> internal drainage from the Cancer) but you might be able to make out
> where they say the tumor is in the xray. The ultrasound identifies it
> by the markings. The Xray does not.
>
> http://www.bmecom.com/cat/xray_thorax.jpg
> http://www.bmecom.com/cat/xray_whole-body.jpg
> http://www.bmecom.com/cat/ultsnd_mass.jpg

Billy, I think this is the right decision. It's always difficult to know
when the time is "right," and we tend to second-guess ourselves. However, I
think any other decision--given the circumstances you have described--would
be selfish and an act of cruelty. In other words, you would be doing it for
yourself and not for Amber. What you are doing for her is the final gift of
love. You are sparing her unncecessary pain and you are being a responsible
guardian. I have had friends who have agonized because they waited *too
long* and saw their beloved pets suffer unbearable pain. So, try to console
yourself with the knowledge that you did everything reasonable for Amber and
that you sought medical counsel before making this most painful of
decisions. I have been through the same process, and you have my deepest
sympathy--and my acknowledgement that you are making the right decision.

MaryL

cybercat
June 23rd 09, 10:59 PM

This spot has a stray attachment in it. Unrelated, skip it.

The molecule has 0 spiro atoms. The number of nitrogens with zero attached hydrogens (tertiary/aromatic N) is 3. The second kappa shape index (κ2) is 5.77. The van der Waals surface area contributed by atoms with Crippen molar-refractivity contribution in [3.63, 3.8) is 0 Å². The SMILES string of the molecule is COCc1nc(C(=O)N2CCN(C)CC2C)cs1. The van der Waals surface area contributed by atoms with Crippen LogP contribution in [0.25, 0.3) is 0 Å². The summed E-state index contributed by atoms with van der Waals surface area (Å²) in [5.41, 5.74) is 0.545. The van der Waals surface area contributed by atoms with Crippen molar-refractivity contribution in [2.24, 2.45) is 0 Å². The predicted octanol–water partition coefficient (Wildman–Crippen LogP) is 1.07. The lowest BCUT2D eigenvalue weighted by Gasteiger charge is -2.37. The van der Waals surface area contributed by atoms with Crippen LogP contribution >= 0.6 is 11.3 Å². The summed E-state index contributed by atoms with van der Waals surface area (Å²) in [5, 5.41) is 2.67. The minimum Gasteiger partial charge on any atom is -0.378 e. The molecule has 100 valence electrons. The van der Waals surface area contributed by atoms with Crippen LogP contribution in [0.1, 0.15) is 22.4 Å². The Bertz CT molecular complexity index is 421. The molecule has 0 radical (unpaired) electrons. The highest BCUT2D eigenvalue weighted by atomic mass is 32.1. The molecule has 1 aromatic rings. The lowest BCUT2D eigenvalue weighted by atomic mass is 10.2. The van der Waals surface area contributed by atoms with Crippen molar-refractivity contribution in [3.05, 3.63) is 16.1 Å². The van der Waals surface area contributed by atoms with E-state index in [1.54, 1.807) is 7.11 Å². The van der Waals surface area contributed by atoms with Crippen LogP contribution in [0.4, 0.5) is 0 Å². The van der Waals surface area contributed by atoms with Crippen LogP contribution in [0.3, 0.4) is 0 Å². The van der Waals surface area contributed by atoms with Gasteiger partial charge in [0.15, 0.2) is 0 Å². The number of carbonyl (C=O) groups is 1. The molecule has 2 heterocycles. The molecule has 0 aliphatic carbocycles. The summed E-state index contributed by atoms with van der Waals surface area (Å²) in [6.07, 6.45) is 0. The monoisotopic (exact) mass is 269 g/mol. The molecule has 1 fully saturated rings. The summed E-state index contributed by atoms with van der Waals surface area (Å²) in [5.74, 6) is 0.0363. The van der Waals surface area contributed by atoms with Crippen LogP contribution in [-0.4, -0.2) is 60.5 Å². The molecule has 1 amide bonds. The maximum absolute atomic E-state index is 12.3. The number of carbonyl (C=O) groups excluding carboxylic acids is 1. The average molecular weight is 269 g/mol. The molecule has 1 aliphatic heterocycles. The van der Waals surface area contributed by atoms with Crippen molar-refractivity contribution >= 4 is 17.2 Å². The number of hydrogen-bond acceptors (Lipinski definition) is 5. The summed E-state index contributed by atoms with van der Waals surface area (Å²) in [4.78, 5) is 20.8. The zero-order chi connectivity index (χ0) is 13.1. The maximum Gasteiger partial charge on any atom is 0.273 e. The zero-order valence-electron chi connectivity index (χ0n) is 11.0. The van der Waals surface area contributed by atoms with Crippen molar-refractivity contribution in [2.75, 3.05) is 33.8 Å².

"Billy" > wrote in message
...
> Well, It's time now. Our cat Amber (for anyone who followed my
> previous thread) is going to be euthanized tomorrow.

I'm so very sorry, Billy. You have done every loving thing you could for
her.

Granby
June 23rd 09, 11:12 PM
It sounds like you did the best you could and that is all that can be asked
of you. To second guess yourself will do no good. It sounds like even the
kitty knows it is time to go to the Bridge. Purrs for you all.
"Billy" > wrote in message
...
> Well, It's time now. Our cat Amber (for anyone who followed my
> previous thread) is going to be euthanized tomorrow.
>
> She seems ready now, no spunk left, tired look, diareah (just started
> yesterday), etc. No full meals for 23 days. Little bites of food here
> an there through the days, that's it. Was still drinking water
> regularly up until yesterday.
>
> I just hope we did not make a mistake by not trying surgery. All the
> docs said not to do it, the primary vet, oncologist, etc. The surgeon
> said he could operate, but hes a surgeon and would favor this to some
> degree, but even he gave a "guarded" prognosis on the outcome.
>
> So the consensus was the tumor could not be removed. It was too big
> they said.
>
> We had xrays and ultrasound done. We also had a fine needle aspirate
> that cells came back consistent with cancer.
>
> Here's the xray's and ultrasound for anyone that either knows how to